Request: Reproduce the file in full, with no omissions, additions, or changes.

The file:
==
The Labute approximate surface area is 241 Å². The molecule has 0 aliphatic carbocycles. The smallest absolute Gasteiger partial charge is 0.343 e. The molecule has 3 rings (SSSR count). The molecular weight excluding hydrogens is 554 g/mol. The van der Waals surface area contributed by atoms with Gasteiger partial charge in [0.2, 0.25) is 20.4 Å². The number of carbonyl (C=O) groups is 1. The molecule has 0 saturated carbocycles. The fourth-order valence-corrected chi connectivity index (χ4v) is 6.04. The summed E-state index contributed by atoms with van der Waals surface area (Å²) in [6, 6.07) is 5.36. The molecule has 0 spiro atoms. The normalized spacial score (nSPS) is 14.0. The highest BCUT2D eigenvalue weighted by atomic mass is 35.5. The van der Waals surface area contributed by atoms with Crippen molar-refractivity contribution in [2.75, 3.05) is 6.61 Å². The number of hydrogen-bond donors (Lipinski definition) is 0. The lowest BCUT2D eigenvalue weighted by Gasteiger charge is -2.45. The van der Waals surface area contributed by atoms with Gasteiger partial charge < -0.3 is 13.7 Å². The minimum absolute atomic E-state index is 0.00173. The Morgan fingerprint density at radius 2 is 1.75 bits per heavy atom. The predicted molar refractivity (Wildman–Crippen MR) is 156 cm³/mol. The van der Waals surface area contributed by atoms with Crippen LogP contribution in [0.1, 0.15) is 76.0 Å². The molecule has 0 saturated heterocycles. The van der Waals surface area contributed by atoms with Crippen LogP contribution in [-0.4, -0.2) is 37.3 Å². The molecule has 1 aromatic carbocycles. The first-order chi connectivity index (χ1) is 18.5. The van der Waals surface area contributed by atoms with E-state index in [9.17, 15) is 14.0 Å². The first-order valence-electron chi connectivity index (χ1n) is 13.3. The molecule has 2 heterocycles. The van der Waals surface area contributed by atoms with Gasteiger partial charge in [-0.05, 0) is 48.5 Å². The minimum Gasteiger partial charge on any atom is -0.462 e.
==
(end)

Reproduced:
The Labute approximate surface area is 241 Å². The molecule has 0 aliphatic carbocycles. The smallest absolute Gasteiger partial charge is 0.343 e. The molecule has 3 rings (SSSR count). The molecular weight excluding hydrogens is 554 g/mol. The van der Waals surface area contributed by atoms with Gasteiger partial charge in [0.2, 0.25) is 20.4 Å². The number of carbonyl (C=O) groups is 1. The molecule has 0 saturated carbocycles. The fourth-order valence-corrected chi connectivity index (χ4v) is 6.04. The summed E-state index contributed by atoms with van der Waals surface area (Å²) in [6, 6.07) is 5.36. The molecule has 0 spiro atoms. The normalized spacial score (nSPS) is 14.0. The highest BCUT2D eigenvalue weighted by atomic mass is 35.5. The van der Waals surface area contributed by atoms with Crippen molar-refractivity contribution in [2.75, 3.05) is 6.61 Å². The number of hydrogen-bond donors (Lipinski definition) is 0. The lowest BCUT2D eigenvalue weighted by Gasteiger charge is -2.45. The van der Waals surface area contributed by atoms with Gasteiger partial charge < -0.3 is 13.7 Å². The minimum absolute atomic E-state index is 0.00173. The Morgan fingerprint density at radius 2 is 1.75 bits per heavy atom. The predicted molar refractivity (Wildman–Crippen MR) is 156 cm³/mol. The van der Waals surface area contributed by atoms with Crippen LogP contribution in [0.1, 0.15) is 76.0 Å². The molecule has 0 saturated heterocycles. The van der Waals surface area contributed by atoms with Crippen LogP contribution in [-0.4, -0.2) is 37.3 Å². The molecule has 1 aromatic carbocycles. The first-order chi connectivity index (χ1) is 18.5. The van der Waals surface area contributed by atoms with E-state index in [9.17, 15) is 14.0 Å². The first-order valence-electron chi connectivity index (χ1n) is 13.3. The molecule has 2 heterocycles. The van der Waals surface area contributed by atoms with Gasteiger partial charge in [-0.05, 0) is 48.5 Å². The minimum Gasteiger partial charge on any atom is -0.462 e.